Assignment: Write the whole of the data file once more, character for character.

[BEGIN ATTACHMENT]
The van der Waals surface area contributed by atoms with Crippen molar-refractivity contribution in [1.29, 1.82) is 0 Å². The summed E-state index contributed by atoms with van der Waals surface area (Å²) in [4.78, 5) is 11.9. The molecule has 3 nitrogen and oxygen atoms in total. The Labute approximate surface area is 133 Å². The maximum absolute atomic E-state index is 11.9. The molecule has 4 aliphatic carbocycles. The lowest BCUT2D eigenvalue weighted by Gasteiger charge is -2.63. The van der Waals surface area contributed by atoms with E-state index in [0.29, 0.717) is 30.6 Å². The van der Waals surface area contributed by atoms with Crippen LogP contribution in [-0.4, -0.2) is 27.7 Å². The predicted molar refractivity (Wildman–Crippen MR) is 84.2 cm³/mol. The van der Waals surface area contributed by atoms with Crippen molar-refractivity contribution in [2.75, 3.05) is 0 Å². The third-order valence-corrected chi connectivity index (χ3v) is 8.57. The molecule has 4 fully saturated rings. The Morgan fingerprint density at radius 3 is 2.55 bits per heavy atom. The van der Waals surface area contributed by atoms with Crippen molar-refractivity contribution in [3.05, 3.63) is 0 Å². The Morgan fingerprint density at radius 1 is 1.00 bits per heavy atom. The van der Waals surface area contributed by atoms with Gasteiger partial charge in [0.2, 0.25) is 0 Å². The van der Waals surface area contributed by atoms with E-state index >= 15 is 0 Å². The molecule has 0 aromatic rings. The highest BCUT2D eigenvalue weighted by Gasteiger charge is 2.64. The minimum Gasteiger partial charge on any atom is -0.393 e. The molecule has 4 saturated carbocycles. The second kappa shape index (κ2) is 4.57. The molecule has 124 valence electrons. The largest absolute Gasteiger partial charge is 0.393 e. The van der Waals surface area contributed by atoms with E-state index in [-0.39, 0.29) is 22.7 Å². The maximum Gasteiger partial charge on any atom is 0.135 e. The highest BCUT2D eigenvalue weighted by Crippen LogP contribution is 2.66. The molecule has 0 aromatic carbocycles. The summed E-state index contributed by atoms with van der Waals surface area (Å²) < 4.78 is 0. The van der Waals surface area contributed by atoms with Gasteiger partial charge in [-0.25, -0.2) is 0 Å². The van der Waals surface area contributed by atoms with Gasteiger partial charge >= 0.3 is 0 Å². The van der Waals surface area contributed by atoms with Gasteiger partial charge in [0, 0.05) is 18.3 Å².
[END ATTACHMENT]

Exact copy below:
The van der Waals surface area contributed by atoms with Crippen molar-refractivity contribution in [1.29, 1.82) is 0 Å². The summed E-state index contributed by atoms with van der Waals surface area (Å²) in [4.78, 5) is 11.9. The molecule has 3 nitrogen and oxygen atoms in total. The Labute approximate surface area is 133 Å². The maximum absolute atomic E-state index is 11.9. The molecule has 4 aliphatic carbocycles. The lowest BCUT2D eigenvalue weighted by Gasteiger charge is -2.63. The van der Waals surface area contributed by atoms with E-state index in [0.29, 0.717) is 30.6 Å². The van der Waals surface area contributed by atoms with Crippen LogP contribution in [-0.4, -0.2) is 27.7 Å². The predicted molar refractivity (Wildman–Crippen MR) is 84.2 cm³/mol. The van der Waals surface area contributed by atoms with Crippen molar-refractivity contribution in [2.75, 3.05) is 0 Å². The third-order valence-corrected chi connectivity index (χ3v) is 8.57. The molecule has 4 fully saturated rings. The Morgan fingerprint density at radius 3 is 2.55 bits per heavy atom. The van der Waals surface area contributed by atoms with Crippen molar-refractivity contribution in [3.05, 3.63) is 0 Å². The Morgan fingerprint density at radius 1 is 1.00 bits per heavy atom. The van der Waals surface area contributed by atoms with Gasteiger partial charge in [0.2, 0.25) is 0 Å². The van der Waals surface area contributed by atoms with E-state index >= 15 is 0 Å². The molecule has 0 aromatic rings. The highest BCUT2D eigenvalue weighted by Gasteiger charge is 2.64. The minimum Gasteiger partial charge on any atom is -0.393 e. The molecule has 4 saturated carbocycles. The second kappa shape index (κ2) is 4.57. The molecule has 124 valence electrons. The largest absolute Gasteiger partial charge is 0.393 e. The van der Waals surface area contributed by atoms with E-state index in [-0.39, 0.29) is 22.7 Å². The maximum Gasteiger partial charge on any atom is 0.135 e. The highest BCUT2D eigenvalue weighted by Crippen LogP contribution is 2.66. The molecule has 0 aromatic carbocycles. The summed E-state index contributed by atoms with van der Waals surface area (Å²) < 4.78 is 0. The van der Waals surface area contributed by atoms with Gasteiger partial charge in [-0.25, -0.2) is 0 Å². The van der Waals surface area contributed by atoms with Gasteiger partial charge >= 0.3 is 0 Å². The van der Waals surface area contributed by atoms with Gasteiger partial charge in [0, 0.05) is 18.3 Å².